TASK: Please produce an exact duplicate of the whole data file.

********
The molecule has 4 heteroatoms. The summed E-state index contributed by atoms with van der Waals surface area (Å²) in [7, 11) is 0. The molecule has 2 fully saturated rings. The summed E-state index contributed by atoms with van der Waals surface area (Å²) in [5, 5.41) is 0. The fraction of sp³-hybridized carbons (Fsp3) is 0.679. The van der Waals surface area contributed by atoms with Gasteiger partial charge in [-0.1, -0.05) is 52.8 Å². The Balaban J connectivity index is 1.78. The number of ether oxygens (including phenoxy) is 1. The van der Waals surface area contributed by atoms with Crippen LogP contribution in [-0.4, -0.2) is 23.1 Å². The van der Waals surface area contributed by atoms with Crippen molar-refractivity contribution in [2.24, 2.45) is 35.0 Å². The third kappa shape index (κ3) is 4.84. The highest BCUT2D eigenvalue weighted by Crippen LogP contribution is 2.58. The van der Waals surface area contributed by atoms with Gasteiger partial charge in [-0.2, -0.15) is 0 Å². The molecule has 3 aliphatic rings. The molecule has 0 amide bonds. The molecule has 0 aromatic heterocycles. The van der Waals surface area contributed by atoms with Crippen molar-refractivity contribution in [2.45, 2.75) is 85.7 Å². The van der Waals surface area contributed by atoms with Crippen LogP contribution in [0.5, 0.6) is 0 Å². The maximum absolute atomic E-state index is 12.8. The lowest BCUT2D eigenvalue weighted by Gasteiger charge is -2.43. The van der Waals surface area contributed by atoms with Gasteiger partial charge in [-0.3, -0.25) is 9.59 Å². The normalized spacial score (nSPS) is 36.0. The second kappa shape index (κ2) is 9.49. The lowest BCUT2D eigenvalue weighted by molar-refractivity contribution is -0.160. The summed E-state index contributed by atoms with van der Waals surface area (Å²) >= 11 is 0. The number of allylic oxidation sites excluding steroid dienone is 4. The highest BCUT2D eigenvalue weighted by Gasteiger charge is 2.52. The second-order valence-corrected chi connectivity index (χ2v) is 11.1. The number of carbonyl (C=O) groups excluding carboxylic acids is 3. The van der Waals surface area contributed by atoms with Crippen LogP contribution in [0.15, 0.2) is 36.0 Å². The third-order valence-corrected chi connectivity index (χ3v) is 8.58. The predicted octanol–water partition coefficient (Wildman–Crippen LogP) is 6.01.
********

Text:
The molecule has 4 heteroatoms. The summed E-state index contributed by atoms with van der Waals surface area (Å²) in [7, 11) is 0. The molecule has 2 fully saturated rings. The summed E-state index contributed by atoms with van der Waals surface area (Å²) in [5, 5.41) is 0. The fraction of sp³-hybridized carbons (Fsp3) is 0.679. The van der Waals surface area contributed by atoms with Gasteiger partial charge in [-0.1, -0.05) is 52.8 Å². The Balaban J connectivity index is 1.78. The number of ether oxygens (including phenoxy) is 1. The van der Waals surface area contributed by atoms with Crippen LogP contribution in [-0.4, -0.2) is 23.1 Å². The van der Waals surface area contributed by atoms with Crippen molar-refractivity contribution in [2.24, 2.45) is 35.0 Å². The third kappa shape index (κ3) is 4.84. The highest BCUT2D eigenvalue weighted by Crippen LogP contribution is 2.58. The van der Waals surface area contributed by atoms with Gasteiger partial charge in [-0.2, -0.15) is 0 Å². The molecule has 3 aliphatic rings. The molecule has 0 amide bonds. The molecule has 0 aromatic heterocycles. The van der Waals surface area contributed by atoms with Crippen molar-refractivity contribution in [2.45, 2.75) is 85.7 Å². The van der Waals surface area contributed by atoms with Crippen LogP contribution in [0.5, 0.6) is 0 Å². The maximum absolute atomic E-state index is 12.8. The lowest BCUT2D eigenvalue weighted by Gasteiger charge is -2.43. The van der Waals surface area contributed by atoms with Gasteiger partial charge in [-0.3, -0.25) is 9.59 Å². The normalized spacial score (nSPS) is 36.0. The second kappa shape index (κ2) is 9.49. The lowest BCUT2D eigenvalue weighted by molar-refractivity contribution is -0.160. The summed E-state index contributed by atoms with van der Waals surface area (Å²) >= 11 is 0. The number of allylic oxidation sites excluding steroid dienone is 4. The highest BCUT2D eigenvalue weighted by Gasteiger charge is 2.52. The second-order valence-corrected chi connectivity index (χ2v) is 11.1. The number of carbonyl (C=O) groups excluding carboxylic acids is 3. The van der Waals surface area contributed by atoms with Crippen LogP contribution in [0.15, 0.2) is 36.0 Å². The third-order valence-corrected chi connectivity index (χ3v) is 8.58. The predicted octanol–water partition coefficient (Wildman–Crippen LogP) is 6.01.